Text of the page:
Justice Edwin Cameron addressing the PlenarySession at the 17th International AIDSConference, held in Mexico in August 2008.(Image: International Aids Society) A memorial to the late Aids activist GuguDlamini, killed for making her HIV-positivestatus public. Dlamini was the inspirationfor Cameron’s unveiling of his ownstatus. (Image: Avert)Janine ErasmusA decade after former president Thabo Mbeki blocked his appointment, Judge Edwin Cameron has taken his seat on the Bench of the Constitutional Court, the highest court in South Africa dealing with constitutional matters.President Kgalema Motlanthe announced on 31 December 2008 that Cameron would be the next Constitutional Court judge, taking over the position left by Justice Tholakele “Tholie” Madala, who retired at the end of 2008. Cameron moves into his chambers at the Constitutional Court in Johannesburg in January 2009.Other top judges in the running for the position were Cape High Court Judge Shehnaz Meer, Johannesburg High Court Judge Nigel Willis and Northern Cape Judge President Frans Kgomo.The appointment has also made headlines because Cameron, who turns 56 in February 2009, is openly gay and was the first high-profile public figure in South Africa to reveal that he is HIV-positive. He is well-known and respected as a long-standing activist for the rights of those living with HIV, and has worked tirelessly for many years to combat the discrimination and stigma associated with the disease.The Pretoria-born judge was moved to disclose his HIV status shortly after Aids activist Gugu Dlamini was stoned to death by a gang of boys in her neighbourhood of KwaMancinza, KwaZulu-Natal, for revealing on an isiZulu radio station that she was HIV positive. Her announcement came on 1 December, World Aids Day 1998, and she paid for it with her life. Dlamini had been a volunteer field worker for the National Association of People Living with HIV/Aids.Cameron had lived with the knowledge of his status for three years before disclosing it. In a 2005 interview with UK magazine Positive Nation he said, “I thought, I’m living with the professional and middle-class protections, surrounded by caring friends and family, and I’m not speaking, but this woman did. That’s what compelled me to speak.”For breaking his silence, Cameron in turn was praised by former president Nelson Mandela as one of South Africa’s new breed of heroes.In the same interview Cameron mentioned that he had suffered no negative repercussions whatsoever in his professional or personal life, and was overwhelmed by the love and praise that had poured in for him. He confessed to being puzzled that other public figures had not felt compelled to come out and speak themselves.A superb legal mindEdwin Cameron grew up in Pretoria and after matriculating from Pretoria Boys’ High School and took up studies at Stellenbosch University in the Western Cape. Here he completed a BA in Law followed by a BA Honours in Latin. Later he obtained his LLB through the University of South Africa.Not content with these qualifications, Cameron was awarded a Rhodes Scholarship in 1976 to study at Keble College, Oxford, completing two first-class degrees, a BA Jurisprudence and Batchelor of Civil Law. In 2003 he was made an honorary Fellow of Keble College and in the same year was invited to be a Visiting Fellow of All Souls College at Oxford.Cameron was admitted to the Johannesburg Bar in 1983 and three years later began to practise as a human rights lawyer at the University of the Witwatersrand’s Centre for Applied Legal Studies. His practice included labour and employment law; the defence of African National Congress freedom fighters charged with treason; land tenure and forced removals; objection on conscientious and religious grounds; and gay and lesbian equality.During this time he became active in human rights relating to HIV and Aids, co-founding the Aids Consortium, a national network of NGOs addressing the needs of those suffering with Aids, and founding the Aids Law Project, among other accomplishments. He also co-drafted the Charter of Rights on Aids and HIV, the founding document of the Aids Consortium.In 1994 President Mandela appointed him to the High Court on a temporary basis, where he chaired a commission into illegal arms deals, after which he took up a permanent position in 1995. Since 2000 Cameron has been a justice of the Supreme Court in Bloemfontein. Immediately prior to this appointment he served for a year as an Acting Justice in the Constitutional Court.Between 1998 and 2008 Cameron chaired the Council of the University of the Witwatersrand, the institution’s governing body. His long relationship with Wits includes a seat on numerous University committees as well as the Senate.Former Director of the Wits Centre for Applied Legal Studies, David Unterhalter, has referred to Cameron as ‘”one of the leading lawyers of his generation, possibly the leading lawyer”.Cameron is current General Secretary of the Rhodes Scholarships in Southern Africa. His other roles include patronages of several charitable organisations, among them the Guild Cottage Children’s Home, the Sparrow’s Nest Children’s Hospice, the Community AIDS Response, and the Soweto HIV/Aids Counsellors’ Alliance.Staunch Aids activistCameron has done stellar work in entrenching the rights of gay and lesbian people in the constitutional laws of the country, and fighting against the denial and discrimination associated with HIV and Aids. His outspoken opposition to Thabo Mbeki’s controversial stance of denial towards Aids, and reluctance to make anti-retroviral drugs available to all, earned him the disfavour of the former president. It is believed to have been a significant factor in his failure to gain an appointment to the Constitutional Court.Legal experts today believe that Cameron’s appointment, and that of the new Minister of Health Barbara Hogan, represent a break away from the denialist policies of the past.Cameron is the author of a number of legal books on that subject and others, such as Defiant Desire – Gay and Lesbian Lives in South Africa, and Honoré’s South African Law of Trusts. He has also written treatises on labour and industrial law. In 2005 he put his own experiences down in writing in the book Witness to Aids, which earned him the 2006 Alan Paton award for non-fiction, together with HIV-positive journalist Adam Levin.Among the many tokens of recognition Cameron has received from all over the world are the Nelson Mandela Award for Health and Human Rights in 2000, a special award in 2002 from the Bar of England and Wales in recognition of his work in international jurisprudence and human rights, and the San Francisco AIDS Foundation Excellence in Leadership Award in 2003.For the rights of the peopleThe 11 judges appointed to the Constitutional Court must be independent – they may not be members of Parliament or of any political party, nor may they serve in any governmental role. Candidates are interviewed and then proposed by the Judicial Service Commission, a body that advises the government on matters relating to the administration of justice.The successful candidates are selected by the president, in consultation with the Chief Justice and the National Assembly. Under normal circumstances, judges serve for a non-renewable term of 12 to 15 years, depending on the initial age of the judge when taking up his or her appointment.The first judges took to the Bench in 1994 and were appointed by then president Mandela. Senior counsel and veteran struggle lawyer Arthur Chaskalson was the first president of the Constitutional Court. He was followed by the first four judges, all drawn from the ranks of the Supreme Court – Laurie Ackermann, Richard Goldstone, Tholie Madala and Ismail Mohamed.The remaining six judges were Johann Kriegler, John Didcott, Pius Langa, Kate O’Regan, Yvonne Mokgoro, and Albie Sachs.The Constitutional Court was officially opened by Nelson Mandela in February 1995. “The last time I appeared in court,” said Mandela on that occasion, “was to hear whether or not I was going to be sentenced to death. Today I rise not as an accused, but on behalf of the people of South Africa, to inaugurate a court South Africa has never had, a court on which hinges the future of our democracy.”The Court’s first hearing involved the constitutionality of the death penalty, and after three days of hearings it delivered its judgement that the death penalty was indeed unconstitutional.Do you have queries or comments about this article? Contact Janine Erasmus at [email protected] linksConstitutional CourtSupreme Court of AppealJohannesburg Bar SocietyCentre for Applied and Legal StudiesAids Law ProjectNational Association of People Living with Hiv/AidsWitness to AidsAids Consortium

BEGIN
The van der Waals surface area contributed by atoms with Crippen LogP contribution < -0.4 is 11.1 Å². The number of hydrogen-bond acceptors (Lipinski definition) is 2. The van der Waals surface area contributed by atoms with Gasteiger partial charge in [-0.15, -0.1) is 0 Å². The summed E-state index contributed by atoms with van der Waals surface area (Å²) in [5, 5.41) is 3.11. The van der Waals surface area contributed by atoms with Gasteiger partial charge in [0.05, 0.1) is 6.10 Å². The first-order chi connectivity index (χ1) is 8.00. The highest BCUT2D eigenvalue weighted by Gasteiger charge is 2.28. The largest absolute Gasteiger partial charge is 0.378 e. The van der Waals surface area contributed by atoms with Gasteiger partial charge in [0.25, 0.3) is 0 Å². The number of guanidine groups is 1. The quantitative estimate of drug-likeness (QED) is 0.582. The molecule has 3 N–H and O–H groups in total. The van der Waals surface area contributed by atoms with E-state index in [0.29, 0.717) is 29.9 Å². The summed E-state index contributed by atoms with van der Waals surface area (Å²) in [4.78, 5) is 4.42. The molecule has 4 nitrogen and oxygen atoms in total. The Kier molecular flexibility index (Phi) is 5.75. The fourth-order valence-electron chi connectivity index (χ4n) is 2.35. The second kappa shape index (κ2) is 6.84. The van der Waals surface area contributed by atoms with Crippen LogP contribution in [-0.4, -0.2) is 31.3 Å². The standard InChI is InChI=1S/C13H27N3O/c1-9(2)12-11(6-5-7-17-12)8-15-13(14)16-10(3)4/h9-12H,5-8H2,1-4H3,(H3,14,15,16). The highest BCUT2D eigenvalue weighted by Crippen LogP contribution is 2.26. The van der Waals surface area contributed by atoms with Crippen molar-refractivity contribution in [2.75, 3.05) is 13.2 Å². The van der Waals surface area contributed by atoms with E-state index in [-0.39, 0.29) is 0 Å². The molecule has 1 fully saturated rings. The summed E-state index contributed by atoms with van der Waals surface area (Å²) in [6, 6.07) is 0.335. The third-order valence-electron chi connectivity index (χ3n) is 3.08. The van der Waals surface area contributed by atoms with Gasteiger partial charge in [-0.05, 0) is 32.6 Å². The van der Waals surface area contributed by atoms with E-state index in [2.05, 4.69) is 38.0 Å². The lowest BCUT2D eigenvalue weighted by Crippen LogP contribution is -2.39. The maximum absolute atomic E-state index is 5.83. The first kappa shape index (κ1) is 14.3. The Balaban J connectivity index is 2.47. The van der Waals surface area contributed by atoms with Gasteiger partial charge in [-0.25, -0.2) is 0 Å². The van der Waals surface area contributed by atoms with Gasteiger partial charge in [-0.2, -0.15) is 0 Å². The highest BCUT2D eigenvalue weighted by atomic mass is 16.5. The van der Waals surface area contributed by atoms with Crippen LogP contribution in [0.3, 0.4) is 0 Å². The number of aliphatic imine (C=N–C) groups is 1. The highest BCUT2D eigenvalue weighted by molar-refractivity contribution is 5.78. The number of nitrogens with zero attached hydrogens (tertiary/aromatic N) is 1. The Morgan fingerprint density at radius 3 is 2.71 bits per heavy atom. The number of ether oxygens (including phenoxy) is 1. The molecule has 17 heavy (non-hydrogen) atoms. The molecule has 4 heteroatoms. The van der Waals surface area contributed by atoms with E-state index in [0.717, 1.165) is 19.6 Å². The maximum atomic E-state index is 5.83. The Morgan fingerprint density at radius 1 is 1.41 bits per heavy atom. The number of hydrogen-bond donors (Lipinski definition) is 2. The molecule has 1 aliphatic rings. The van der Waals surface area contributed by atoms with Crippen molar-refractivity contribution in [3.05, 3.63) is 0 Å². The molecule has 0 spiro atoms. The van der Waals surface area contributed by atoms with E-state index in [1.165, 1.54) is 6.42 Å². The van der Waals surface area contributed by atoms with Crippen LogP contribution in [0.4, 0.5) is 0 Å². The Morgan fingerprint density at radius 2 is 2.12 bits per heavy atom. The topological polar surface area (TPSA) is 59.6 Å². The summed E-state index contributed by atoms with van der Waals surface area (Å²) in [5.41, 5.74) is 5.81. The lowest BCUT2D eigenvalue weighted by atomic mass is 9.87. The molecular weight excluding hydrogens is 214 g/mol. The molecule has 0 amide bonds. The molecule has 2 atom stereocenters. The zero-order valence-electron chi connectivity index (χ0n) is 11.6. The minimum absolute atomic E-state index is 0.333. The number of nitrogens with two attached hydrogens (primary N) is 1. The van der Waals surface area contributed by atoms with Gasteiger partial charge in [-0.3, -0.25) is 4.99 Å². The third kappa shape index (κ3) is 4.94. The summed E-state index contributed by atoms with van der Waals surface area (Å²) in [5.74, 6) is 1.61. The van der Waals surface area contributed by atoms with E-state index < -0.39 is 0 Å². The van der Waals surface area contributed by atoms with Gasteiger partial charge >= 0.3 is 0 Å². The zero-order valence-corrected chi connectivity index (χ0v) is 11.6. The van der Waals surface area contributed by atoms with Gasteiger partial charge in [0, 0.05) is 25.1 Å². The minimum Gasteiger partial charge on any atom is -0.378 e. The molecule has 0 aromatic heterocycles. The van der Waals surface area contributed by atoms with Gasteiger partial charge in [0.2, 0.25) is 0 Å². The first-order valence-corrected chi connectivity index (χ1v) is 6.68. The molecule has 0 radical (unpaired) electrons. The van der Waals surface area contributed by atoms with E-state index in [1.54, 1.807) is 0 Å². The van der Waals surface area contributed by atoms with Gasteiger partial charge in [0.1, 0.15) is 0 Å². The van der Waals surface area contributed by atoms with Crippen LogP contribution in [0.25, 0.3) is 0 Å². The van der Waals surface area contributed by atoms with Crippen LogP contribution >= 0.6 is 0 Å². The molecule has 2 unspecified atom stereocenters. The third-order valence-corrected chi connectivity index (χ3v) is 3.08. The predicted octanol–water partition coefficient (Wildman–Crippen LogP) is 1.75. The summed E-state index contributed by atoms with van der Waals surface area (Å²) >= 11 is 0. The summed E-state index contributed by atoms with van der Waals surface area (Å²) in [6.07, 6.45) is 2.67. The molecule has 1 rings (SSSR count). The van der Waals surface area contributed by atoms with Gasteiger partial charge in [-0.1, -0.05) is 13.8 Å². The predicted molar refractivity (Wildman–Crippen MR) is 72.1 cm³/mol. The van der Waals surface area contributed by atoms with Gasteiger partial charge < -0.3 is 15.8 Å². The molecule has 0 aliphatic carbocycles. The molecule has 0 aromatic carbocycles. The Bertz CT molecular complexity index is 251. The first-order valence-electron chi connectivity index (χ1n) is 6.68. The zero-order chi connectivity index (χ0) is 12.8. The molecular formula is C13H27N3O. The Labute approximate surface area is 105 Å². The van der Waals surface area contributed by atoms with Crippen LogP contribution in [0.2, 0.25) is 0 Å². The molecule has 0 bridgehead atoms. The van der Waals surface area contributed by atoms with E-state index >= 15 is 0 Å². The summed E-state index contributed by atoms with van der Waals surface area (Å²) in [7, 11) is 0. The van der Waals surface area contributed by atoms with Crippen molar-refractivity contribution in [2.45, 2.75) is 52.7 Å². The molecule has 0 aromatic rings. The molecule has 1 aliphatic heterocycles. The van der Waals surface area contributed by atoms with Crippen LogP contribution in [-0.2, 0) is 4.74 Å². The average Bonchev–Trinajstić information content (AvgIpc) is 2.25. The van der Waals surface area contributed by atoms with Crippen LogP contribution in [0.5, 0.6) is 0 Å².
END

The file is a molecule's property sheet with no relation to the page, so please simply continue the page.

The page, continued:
audrey watters Well, of course people care. Lots of people care. Lots of people are working hard to address the issue and to better support girls and women in technology (NCWIT, Astia, Women 2.0, for example). The OSCON conference organizers did do an awesome job of recruiting women speakers and panelists. I think that’s a key step in making women feel as though their voices are recognized and contributions valued — making women feel like the (open source) technology community is something they want to be a part of.And then there are lots of people, who when you question why there aren’t more women in tech, respond by unleashing the “hatorade.” Point out that the tech industry may be exclusionary, and you will hear an old and stale argument (or, you’ll hear name-calling. Or both): the tech industry is a meritocracy. Anyone can succeed if they have the brains, the skills, and the drive. There are no obstacles to anyone’s participation or success in the field, barring they have the skills, smarts, and drive. No women coders? No women founders? You women must not want it bad enough. Design programs to help foster girls in computing, help support women entrepreneurs, help retain women in IT and you are called sexist, your programs “affirmative action” (something, I take it, that’s a “bad thing.”) You are accused of re-inscribing the very exclusions and divisions you are trying to combat.The hostility of some of the responses, I’d argue, belies any argument that the tech industry is truly open and egalitarian. Someone tweeted and several people retweeted — all with the OSCON hashtag — the following: “At Ruby conferences they put porn in the slides, this is a Scala conference so we have math.” It was a just a passing remark, and yes, I get it. It was just a joke. Ha ha ha. But it’s the sort of joke you don’t make in “mixed company,” I’d wager, and it reveals that plenty of folks still don’t see tech events as such. Image credit: eljustino Tags:#Op-Ed#web Related Posts Top Reasons to Go With Managed WordPress Hosting A Web Developer’s New Best Friend is the AI Wai… Why Tech Companies Need Simpler Terms of Servic… I spent much of the week at OSCON, which served in part as a very visual reminder for something that is always on the back of my mind: the absence of women in tech. While women make up 25% of those who work in the tech industry, they comprise only 1% of those in open source. And wandering around the halls of the Portland Convention Center with thousands of men and a handful of women, I was both frustrated and depressed by the statistic and its reality.Doubly frustrating, I think, isn’t just that there weren’t a lot of women there; it’s that I really do wonder if many of the men even notice. Oh sure, when it comes to handing out the party invitations in the exhibit hall. Then they see you. But I am not so sure if lots of men necessarily see or feel women’s absence. I’m not sure everyone recognizes the appalling lack of diversity, or if they do, that they even care. 8 Best WordPress Hosting Solutions on the Market
Punjab Chief Minister Amarinder Singh has asked the Centre to take up canalisation of the State’s three eastern rivers of the Indus water system — Sutlej, Ravi and Beas — as a national project to enable conservation of water and enhancement of the region’s economic growth.In his proposal presented to Prime Minister Narendra Modi during a meeting in New Delhi, the Chief Minister suggested construction of high-speed economic corridors on the 985-km-long river embankments, apart from flood protection measures and lining of side slopes of the Sutlej, Ravi and Beas. The Chief Minister pointed out that the three perennial rivers irrigate only about 27% of the State’s cultivated area, leading to over-exploitation of groundwater. Capt. Amarinder also said that there was a need to harness river water which was currently flowing into Pakistan during the monsoons. “The canalisation of rivers and development of river front areas will expand activities, leading to widening of the base of Punjab’s economy,” he said.